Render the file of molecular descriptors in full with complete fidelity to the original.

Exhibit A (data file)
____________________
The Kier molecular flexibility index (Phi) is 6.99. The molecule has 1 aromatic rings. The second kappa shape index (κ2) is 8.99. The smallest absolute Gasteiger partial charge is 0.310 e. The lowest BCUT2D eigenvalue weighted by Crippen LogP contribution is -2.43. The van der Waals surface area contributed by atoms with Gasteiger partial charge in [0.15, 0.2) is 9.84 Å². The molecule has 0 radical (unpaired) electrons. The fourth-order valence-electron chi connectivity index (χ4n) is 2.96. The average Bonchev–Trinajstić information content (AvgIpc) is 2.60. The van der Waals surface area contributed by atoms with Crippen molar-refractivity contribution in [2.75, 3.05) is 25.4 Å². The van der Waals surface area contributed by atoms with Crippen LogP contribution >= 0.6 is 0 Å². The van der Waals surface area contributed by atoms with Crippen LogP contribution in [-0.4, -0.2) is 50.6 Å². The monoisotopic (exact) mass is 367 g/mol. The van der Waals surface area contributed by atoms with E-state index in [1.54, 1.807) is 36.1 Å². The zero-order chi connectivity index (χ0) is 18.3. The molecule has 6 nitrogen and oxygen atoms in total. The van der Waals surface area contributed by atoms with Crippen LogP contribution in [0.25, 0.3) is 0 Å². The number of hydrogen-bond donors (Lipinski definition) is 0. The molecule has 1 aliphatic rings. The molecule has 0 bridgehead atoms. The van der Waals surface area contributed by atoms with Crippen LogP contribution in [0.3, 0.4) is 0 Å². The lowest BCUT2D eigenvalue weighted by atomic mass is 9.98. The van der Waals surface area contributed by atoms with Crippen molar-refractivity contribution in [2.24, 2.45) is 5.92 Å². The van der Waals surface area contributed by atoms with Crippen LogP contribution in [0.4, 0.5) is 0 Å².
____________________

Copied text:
The Kier molecular flexibility index (Phi) is 6.99. The molecule has 1 aromatic rings. The second kappa shape index (κ2) is 8.99. The smallest absolute Gasteiger partial charge is 0.310 e. The lowest BCUT2D eigenvalue weighted by Crippen LogP contribution is -2.43. The van der Waals surface area contributed by atoms with Gasteiger partial charge in [0.15, 0.2) is 9.84 Å². The molecule has 0 radical (unpaired) electrons. The fourth-order valence-electron chi connectivity index (χ4n) is 2.96. The average Bonchev–Trinajstić information content (AvgIpc) is 2.60. The van der Waals surface area contributed by atoms with Crippen molar-refractivity contribution in [2.75, 3.05) is 25.4 Å². The van der Waals surface area contributed by atoms with Crippen LogP contribution >= 0.6 is 0 Å². The van der Waals surface area contributed by atoms with Crippen LogP contribution in [-0.4, -0.2) is 50.6 Å². The monoisotopic (exact) mass is 367 g/mol. The van der Waals surface area contributed by atoms with E-state index in [1.54, 1.807) is 36.1 Å². The zero-order chi connectivity index (χ0) is 18.3. The molecule has 6 nitrogen and oxygen atoms in total. The van der Waals surface area contributed by atoms with Crippen LogP contribution in [0.25, 0.3) is 0 Å². The number of hydrogen-bond donors (Lipinski definition) is 0. The molecule has 1 aliphatic rings. The molecule has 0 bridgehead atoms. The van der Waals surface area contributed by atoms with Crippen LogP contribution in [0.3, 0.4) is 0 Å². The lowest BCUT2D eigenvalue weighted by atomic mass is 9.98. The van der Waals surface area contributed by atoms with Crippen molar-refractivity contribution in [2.24, 2.45) is 5.92 Å². The van der Waals surface area contributed by atoms with Crippen LogP contribution in [0.4, 0.5) is 0 Å².